Microsoft and ARM partner for end-to-end IoT links to Azure

Microsoft and ARM partner for end-to-end IoT links to Azure

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Toolchains are at the heart of a deal between ARM and Microsoft to link IoT silicon to the cloud.
By Nick Flaherty

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Microsoft and chip IP developer ARM have partnered to develop an end-to-end toolchain and and ‘Azure-Ready Silicon’ certification programme for devices that connect to the Azure cloud.

Microsoft has long wanted a seamless way to connect devices at the edge of the network and in the Internet of Things (IoT) to its Azure cloud service. That was one of the reasons for buying the ThreadX real time operating system (RTOS) software and creating AzureRTOS. Now it is acknowledging that it needs tighter links to the silicon, and has teamed up with ARM to achieve that.

Arch competitor Amazon has been doing the same thing with the support for FreeRTOS and connecting directly to ARM microcontrollers. 

However, Microsoft’s own surveys  AI developer surveys indicate that the main reason developers do not try new silicon options is the cost of learning a new toolchain. “Developers tell us that it can take more than a year for new silicon to be properly supported with the right optimizations in toolchains. In addition, we hear that many of the available toolchains lack a robust end-to-end experience, requiring developers to stitch together solutions, experimenting along the way,” said Moe Tanabian, Vice President and General Manager for Azure Edge Devices at Microsoft.

Suddenly toolchains are key to a very big business. Estimates for the AI inferencing silicon market at the network edge are as high as $51.6 billion by 2025 with 70+ specialty AI companies working on a wide variety of chip-related technologies. Having a wide range of silicon all with the reliable tools chains ecosystem leads to innovation, heathy competition, and a choice of solutions across the value chain for developers, device makers, and end customers. ARM partners have shipped over 70bn devices over the last 15 years, with 30bn into the IoT.

“Microsoft and Arm are collaborating to deploy an integrated Azure-based toolchain targeting Arm-based silicon and delivering a unified and streamlined AI experience for developers,” he said. “Edge AI workloads and devices need specialized silicon. We see that the adoption of AI will span multiple time-horizons realized in three progressive stages: Connected, Intelligent, and Autonomous.”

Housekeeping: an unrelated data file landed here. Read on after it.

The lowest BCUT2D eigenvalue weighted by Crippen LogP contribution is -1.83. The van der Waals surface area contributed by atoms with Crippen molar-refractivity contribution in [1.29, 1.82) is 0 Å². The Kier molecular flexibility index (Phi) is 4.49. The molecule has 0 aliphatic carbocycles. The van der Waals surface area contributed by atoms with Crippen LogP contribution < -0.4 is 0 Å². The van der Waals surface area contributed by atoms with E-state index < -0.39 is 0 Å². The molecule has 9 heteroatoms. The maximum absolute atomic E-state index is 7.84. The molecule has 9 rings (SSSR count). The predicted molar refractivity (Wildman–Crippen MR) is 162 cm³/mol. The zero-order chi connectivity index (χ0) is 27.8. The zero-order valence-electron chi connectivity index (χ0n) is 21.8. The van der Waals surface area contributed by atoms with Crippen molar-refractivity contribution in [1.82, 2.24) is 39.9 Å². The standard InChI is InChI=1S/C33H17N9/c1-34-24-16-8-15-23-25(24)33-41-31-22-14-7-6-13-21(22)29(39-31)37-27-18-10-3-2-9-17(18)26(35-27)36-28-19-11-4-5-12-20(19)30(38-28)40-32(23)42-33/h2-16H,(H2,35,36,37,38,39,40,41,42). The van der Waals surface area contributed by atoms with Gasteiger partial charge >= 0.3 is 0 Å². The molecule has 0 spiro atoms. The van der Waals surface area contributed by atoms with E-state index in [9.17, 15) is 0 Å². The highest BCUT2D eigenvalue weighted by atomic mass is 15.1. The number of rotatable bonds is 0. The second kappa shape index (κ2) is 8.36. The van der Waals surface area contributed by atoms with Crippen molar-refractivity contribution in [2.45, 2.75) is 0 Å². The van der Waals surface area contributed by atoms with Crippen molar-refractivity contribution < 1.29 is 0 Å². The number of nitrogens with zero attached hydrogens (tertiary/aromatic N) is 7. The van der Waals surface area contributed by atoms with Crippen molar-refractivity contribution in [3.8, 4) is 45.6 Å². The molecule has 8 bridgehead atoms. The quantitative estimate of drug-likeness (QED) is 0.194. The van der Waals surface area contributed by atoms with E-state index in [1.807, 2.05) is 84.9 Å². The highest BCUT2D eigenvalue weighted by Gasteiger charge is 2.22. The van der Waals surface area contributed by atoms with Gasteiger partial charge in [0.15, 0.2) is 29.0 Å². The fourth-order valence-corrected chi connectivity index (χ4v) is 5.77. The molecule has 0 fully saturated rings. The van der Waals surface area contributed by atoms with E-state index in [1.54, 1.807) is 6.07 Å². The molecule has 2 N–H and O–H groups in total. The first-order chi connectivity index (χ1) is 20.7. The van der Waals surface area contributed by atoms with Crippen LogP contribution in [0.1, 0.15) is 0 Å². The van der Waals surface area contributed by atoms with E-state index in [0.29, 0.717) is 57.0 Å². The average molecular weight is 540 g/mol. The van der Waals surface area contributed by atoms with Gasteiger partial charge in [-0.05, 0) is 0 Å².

The partnership is aimed at AI-enabled devices like intelligent computer-vision-enabled cameras, connected vehicles, AI gateways and intelligent appliances across the IoT.

With more IoT devices connected to the cloud, the demand for dashboards to manage and monitor these devices remotely has become a normal course of business, he says. “As we progress further into the intelligent horizon, being ready for devices that provide a flood of insights can provide enterprises with significant economic and competitive advantages. These Intelligent devices will disrupt value chains as they become the sensors, monitors and communicators. The autonomous horizon is almost upon us and will be the most disruptive with data-driven workflows executed between machines with little to no human interaction required.”

“We are also working to address two significant challenges we hear from others in the ecosystem,” said Tanabian.

These challenges are finding the right devices to meet a customer’s needs, and finding the right audience for their devices and solutions, hence the recently launched Azure Certified Device programme. This will lead to an Azure-Ready Silicon programme, where the chips will have to have certain specification of security, connectivity and compute power.

“Our collaboration with Arm to facilitate an end-to-end AI toolchain to simplify development is an important part of this strategy, and we’re very excited to continue tackling these AI and Intelligent Edge challenges together with them,” he said.

www.microsoft.com

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